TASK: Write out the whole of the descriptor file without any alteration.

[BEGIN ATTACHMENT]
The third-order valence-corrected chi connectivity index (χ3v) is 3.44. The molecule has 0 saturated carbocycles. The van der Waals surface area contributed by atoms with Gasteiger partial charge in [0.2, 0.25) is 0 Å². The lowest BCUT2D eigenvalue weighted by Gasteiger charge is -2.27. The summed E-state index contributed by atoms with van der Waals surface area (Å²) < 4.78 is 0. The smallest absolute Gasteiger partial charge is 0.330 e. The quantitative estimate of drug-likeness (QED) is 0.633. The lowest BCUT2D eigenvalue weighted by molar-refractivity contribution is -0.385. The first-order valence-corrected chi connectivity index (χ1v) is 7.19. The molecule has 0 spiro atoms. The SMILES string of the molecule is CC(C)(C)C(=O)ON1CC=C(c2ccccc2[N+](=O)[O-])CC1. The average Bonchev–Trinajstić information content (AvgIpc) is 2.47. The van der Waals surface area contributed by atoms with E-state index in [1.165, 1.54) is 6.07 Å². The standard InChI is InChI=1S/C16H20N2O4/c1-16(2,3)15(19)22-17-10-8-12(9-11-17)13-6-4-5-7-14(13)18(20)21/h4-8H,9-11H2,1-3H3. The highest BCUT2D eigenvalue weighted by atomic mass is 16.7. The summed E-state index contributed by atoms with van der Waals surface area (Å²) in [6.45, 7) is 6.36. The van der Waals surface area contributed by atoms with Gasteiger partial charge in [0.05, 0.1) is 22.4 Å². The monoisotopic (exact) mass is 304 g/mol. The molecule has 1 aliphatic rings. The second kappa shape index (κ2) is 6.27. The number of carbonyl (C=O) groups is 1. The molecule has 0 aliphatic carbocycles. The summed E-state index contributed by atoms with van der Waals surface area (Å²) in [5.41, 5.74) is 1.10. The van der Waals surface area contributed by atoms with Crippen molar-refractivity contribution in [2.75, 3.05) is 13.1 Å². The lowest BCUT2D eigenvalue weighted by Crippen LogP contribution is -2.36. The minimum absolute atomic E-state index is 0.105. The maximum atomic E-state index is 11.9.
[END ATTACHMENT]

The third-order valence-corrected chi connectivity index (χ3v) is 3.44. The molecule has 0 saturated carbocycles. The van der Waals surface area contributed by atoms with Gasteiger partial charge in [0.2, 0.25) is 0 Å². The lowest BCUT2D eigenvalue weighted by Gasteiger charge is -2.27. The summed E-state index contributed by atoms with van der Waals surface area (Å²) < 4.78 is 0. The smallest absolute Gasteiger partial charge is 0.330 e. The quantitative estimate of drug-likeness (QED) is 0.633. The lowest BCUT2D eigenvalue weighted by molar-refractivity contribution is -0.385. The first-order valence-corrected chi connectivity index (χ1v) is 7.19. The molecule has 0 spiro atoms. The SMILES string of the molecule is CC(C)(C)C(=O)ON1CC=C(c2ccccc2[N+](=O)[O-])CC1. The average Bonchev–Trinajstić information content (AvgIpc) is 2.47. The van der Waals surface area contributed by atoms with E-state index in [1.165, 1.54) is 6.07 Å². The standard InChI is InChI=1S/C16H20N2O4/c1-16(2,3)15(19)22-17-10-8-12(9-11-17)13-6-4-5-7-14(13)18(20)21/h4-8H,9-11H2,1-3H3. The highest BCUT2D eigenvalue weighted by atomic mass is 16.7. The summed E-state index contributed by atoms with van der Waals surface area (Å²) in [6.45, 7) is 6.36. The van der Waals surface area contributed by atoms with Gasteiger partial charge in [0.05, 0.1) is 22.4 Å². The monoisotopic (exact) mass is 304 g/mol. The molecule has 1 aliphatic rings. The second kappa shape index (κ2) is 6.27. The number of carbonyl (C=O) groups is 1. The molecule has 0 aliphatic carbocycles. The summed E-state index contributed by atoms with van der Waals surface area (Å²) in [5.41, 5.74) is 1.10. The van der Waals surface area contributed by atoms with Crippen molar-refractivity contribution in [2.75, 3.05) is 13.1 Å². The lowest BCUT2D eigenvalue weighted by Crippen LogP contribution is -2.36. The minimum absolute atomic E-state index is 0.105. The maximum atomic E-state index is 11.9.